How one woman found yoga, eased her inner hunger, and started loving herself. Follow Kimber as she shares her journey to loving her body, the joys and sorrows of yoga teaching, and venturing into the wilderness of writing and publishing.

Thursday, April 28, 2011

Love Your Body Blog Part 38: The Myth of the Unlovable Body

Do you believe that some bodies aren’t worthy of love? You know those headless photographs that the media uses to illustrate stories about the obesity scare? Maybe you have a body like that, or fear having a body like that. Maybe you wonder, if I love my body the way it is, doesn’t that mean I’m settling for bad health, unattractiveness, and low standards? If I love my body the way it is, I’ll never have the body I want.

Loving my body the way it is right now doesn’t mean it won’t change. My body has changed tremendously over the years… gotten stronger and more flexible from my yoga practice, more fluid and expressive through dancing. And I’ve gotten much better about reading its signals and figuring out what it needs to be happy. Also it’s gotten older. And although I don’t weigh myself (just yesterday at the doctor’s office as the nurse had me step on the scale, I told her “I don’t want to look and I don’t want to know”), I know my weight vacillates based on the season and whether I’ve been playing outside much.

Loving your body doesn’t mean giving up on yourself. It means giving up the war on yourself. You learn to listen to your body, and respond to its needs for food and exercise appropriately. Calling a truce with your body means slowly unraveling negative habits around food, such as overeating, undereating, eating unmindfully, and poor nourishment. Loving your body means discovering the types of exercise your body loves, and offering it those activities in doses it enjoys without overdoing. For some of us changing our relationship to our body in this way will mean we lose weight, while for others it might mean we gain weight. Either way, we can enjoy the discovery process of finding out what our body needs to feel healthy and happy, learning what food and exercise and what quantity of both help it thrive.

Loving my body the way it is has helped me want the body I love. Just like I wouldn’t feed my beloved dog garbage and poison, or let my eleven year old eat only Cheetos and Sour Patch Kids (much as he’s sure they comprise two of the four basic food groups along with pizza and ice cream), I show my body I love it by offering it delicious food and fun exercise. What’s amazing is that when you treat something carefully and give it your affectionate attention, you start to care about it, and see that it deserves your love. The more you love it, the more you want to love it, the more lovable it is.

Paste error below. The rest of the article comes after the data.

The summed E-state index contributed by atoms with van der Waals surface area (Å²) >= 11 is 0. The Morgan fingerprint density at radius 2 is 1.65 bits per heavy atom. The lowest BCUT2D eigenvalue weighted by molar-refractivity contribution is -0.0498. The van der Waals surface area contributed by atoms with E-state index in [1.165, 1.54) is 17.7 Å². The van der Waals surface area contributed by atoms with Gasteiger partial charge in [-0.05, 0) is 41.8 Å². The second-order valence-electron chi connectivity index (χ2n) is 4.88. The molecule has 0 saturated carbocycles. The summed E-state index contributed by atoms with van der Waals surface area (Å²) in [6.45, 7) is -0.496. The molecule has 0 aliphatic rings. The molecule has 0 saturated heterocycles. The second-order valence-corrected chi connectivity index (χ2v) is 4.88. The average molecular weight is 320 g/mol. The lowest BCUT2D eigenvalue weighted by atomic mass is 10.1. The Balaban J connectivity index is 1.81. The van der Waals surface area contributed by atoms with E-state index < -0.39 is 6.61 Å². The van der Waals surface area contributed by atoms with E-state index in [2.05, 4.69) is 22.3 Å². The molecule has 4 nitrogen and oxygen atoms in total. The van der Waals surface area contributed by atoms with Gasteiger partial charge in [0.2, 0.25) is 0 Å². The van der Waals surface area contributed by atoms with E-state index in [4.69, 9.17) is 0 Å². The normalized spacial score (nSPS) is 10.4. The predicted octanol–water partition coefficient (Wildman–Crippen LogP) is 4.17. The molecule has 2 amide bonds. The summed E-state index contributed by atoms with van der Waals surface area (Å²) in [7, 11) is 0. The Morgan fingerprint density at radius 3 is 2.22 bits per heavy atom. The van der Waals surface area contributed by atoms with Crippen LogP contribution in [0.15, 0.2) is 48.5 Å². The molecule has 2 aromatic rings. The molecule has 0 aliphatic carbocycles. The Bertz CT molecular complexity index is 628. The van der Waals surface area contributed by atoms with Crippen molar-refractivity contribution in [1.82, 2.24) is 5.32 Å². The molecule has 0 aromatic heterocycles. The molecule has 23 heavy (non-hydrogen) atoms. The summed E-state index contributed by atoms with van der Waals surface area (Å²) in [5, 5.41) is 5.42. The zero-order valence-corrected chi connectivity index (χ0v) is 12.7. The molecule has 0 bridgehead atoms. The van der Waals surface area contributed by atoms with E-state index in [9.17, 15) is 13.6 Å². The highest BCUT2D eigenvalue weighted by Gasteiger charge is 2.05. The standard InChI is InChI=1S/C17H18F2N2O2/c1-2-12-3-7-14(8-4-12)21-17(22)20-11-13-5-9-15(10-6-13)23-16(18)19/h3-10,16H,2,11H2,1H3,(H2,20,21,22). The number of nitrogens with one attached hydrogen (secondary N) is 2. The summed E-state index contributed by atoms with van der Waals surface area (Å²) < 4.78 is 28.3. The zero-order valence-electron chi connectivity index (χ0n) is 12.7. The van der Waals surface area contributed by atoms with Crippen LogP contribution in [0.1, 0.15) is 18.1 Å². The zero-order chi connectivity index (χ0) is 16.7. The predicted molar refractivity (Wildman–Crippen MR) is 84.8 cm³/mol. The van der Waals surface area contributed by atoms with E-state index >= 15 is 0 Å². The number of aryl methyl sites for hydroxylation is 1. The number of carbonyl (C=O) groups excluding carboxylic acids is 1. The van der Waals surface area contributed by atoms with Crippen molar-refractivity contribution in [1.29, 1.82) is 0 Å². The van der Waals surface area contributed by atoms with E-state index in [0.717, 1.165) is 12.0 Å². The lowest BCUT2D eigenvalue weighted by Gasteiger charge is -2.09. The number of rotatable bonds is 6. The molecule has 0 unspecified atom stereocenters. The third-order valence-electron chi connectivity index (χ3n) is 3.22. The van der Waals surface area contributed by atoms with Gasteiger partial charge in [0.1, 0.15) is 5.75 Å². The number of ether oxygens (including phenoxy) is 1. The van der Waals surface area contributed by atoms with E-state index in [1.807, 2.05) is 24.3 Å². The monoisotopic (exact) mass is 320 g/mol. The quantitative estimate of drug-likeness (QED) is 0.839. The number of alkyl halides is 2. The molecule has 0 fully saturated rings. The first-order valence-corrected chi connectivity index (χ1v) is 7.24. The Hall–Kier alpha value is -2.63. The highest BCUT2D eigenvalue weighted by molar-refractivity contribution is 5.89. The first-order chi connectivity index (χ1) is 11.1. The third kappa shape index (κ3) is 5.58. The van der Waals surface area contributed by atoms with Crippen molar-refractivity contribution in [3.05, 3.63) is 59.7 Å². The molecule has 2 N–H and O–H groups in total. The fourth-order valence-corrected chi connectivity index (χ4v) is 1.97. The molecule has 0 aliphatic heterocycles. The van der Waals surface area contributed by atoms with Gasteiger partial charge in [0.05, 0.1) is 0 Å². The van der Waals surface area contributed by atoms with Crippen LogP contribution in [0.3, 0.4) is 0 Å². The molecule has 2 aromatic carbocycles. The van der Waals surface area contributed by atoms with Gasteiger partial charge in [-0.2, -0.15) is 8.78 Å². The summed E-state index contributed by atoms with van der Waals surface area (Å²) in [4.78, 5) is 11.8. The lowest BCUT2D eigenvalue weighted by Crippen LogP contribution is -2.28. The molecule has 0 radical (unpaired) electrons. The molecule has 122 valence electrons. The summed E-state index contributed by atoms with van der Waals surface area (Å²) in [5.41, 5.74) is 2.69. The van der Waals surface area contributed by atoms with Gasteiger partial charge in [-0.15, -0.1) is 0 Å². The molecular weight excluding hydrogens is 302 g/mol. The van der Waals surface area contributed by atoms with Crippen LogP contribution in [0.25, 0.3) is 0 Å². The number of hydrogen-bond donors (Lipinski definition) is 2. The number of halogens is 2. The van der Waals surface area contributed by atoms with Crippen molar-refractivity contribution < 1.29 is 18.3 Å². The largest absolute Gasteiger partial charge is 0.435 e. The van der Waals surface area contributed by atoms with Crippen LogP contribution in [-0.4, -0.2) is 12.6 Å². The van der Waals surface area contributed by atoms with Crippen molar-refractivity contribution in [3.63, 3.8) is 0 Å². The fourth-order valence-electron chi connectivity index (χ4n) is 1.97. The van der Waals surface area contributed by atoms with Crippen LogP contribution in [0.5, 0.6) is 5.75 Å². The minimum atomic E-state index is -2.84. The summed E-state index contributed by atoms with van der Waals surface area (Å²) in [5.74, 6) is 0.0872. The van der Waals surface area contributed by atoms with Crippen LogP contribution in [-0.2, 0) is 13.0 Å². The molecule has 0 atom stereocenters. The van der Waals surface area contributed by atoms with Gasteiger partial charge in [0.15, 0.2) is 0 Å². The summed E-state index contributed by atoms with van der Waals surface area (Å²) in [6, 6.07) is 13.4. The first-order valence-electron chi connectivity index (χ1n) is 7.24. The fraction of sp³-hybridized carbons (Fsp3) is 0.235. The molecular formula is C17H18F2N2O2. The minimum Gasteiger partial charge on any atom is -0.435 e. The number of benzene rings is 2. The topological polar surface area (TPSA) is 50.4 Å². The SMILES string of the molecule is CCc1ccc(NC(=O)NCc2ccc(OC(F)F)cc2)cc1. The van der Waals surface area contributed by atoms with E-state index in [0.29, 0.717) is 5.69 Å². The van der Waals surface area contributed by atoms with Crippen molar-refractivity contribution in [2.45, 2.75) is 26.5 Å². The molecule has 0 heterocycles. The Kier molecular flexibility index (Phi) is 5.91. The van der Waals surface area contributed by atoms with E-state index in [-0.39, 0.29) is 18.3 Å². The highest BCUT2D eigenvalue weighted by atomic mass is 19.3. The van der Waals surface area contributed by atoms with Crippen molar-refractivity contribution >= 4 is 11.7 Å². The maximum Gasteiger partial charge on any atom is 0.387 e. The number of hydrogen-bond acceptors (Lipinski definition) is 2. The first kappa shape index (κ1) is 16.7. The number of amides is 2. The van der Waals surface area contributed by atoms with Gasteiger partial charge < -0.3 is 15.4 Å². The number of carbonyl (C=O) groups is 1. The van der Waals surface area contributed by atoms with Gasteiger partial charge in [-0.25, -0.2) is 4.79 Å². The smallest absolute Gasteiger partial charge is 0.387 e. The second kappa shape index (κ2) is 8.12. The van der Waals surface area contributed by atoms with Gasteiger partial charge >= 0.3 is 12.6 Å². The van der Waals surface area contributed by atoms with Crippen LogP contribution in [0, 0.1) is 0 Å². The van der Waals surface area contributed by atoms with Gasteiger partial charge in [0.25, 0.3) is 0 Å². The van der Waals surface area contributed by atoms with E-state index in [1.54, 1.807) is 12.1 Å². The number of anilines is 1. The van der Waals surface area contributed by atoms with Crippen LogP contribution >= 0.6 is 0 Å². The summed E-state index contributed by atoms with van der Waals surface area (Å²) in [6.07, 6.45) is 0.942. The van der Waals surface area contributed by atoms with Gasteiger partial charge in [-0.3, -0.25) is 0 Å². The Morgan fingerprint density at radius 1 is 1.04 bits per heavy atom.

As I’ve treated my body with love, my body has become beautiful to me. As a result I feel more beautiful and comfortable in my body, and other people see and respond to that confidence. Over the weekend I met some people at a party who looking at me couldn’t believe that I hadn’t always loved my body. As if I’d make it up! The truth is, not only did I not love my body, but I literally hated it to the extent of wishing I was dead. Ouch. It’s painful to say that now, but it shows the extreme one can start from and still make it all the way over to the other side of acceptance and love.

If I’m “obese”, is it okay for me to love my body too? (I won’t argue here with the term obese, but just know I think the whole BMI thing is a terrible plane crash no one ever found the black box for.) One thing we know, but have forgotten in the midst of our culture’s thinness obsession, is that weight is actually not a reliable indicator of health. A thin person can be terribly malnourished with arteries that would make a veteran cardiologist wince. A fat person can have beautifully clear arteries, excellent blood pressure, and healthy exercise and eating patterns. You don’t know by looking at someone’s appearance whether or not they are healthy. You have to look beyond the surface. Where have I heard that before?

The upshot is people can be healthy and be overweight. Take the 400 lb sumo wrestler who recently completed the LA marathon. I’m sorry, but for all my yoga practice and organic vegetables, that guy is in better shape than I am. He trains hard as a sumo wrestler. His exercise routine would kill me.

But Kimber, you say, what about people who are fat AND unhealthy? And I say, why focus on fat at all? Unhealthy bodies need love too, be they fat or thin. Do we tell cancer patients, “Your body is bad, unhealthy, and it’s your fault. You should punish your bad body for being sick.”? Nope. We tell them to treat their body with kindness and encourage them to take care of their body in every way possible to restore its health and vitality. Even dying and irreversibly broken bodies need love. But you don’t need me to tell you this. You know this already.

All bodies are worthy of love. No one’s body is unlovable or undeserving. No matter how fat, no matter how unhealthy. No matter how unattractive you might feel. Everyone’s body can be treated like the best friend it is. Even yours. Even mine.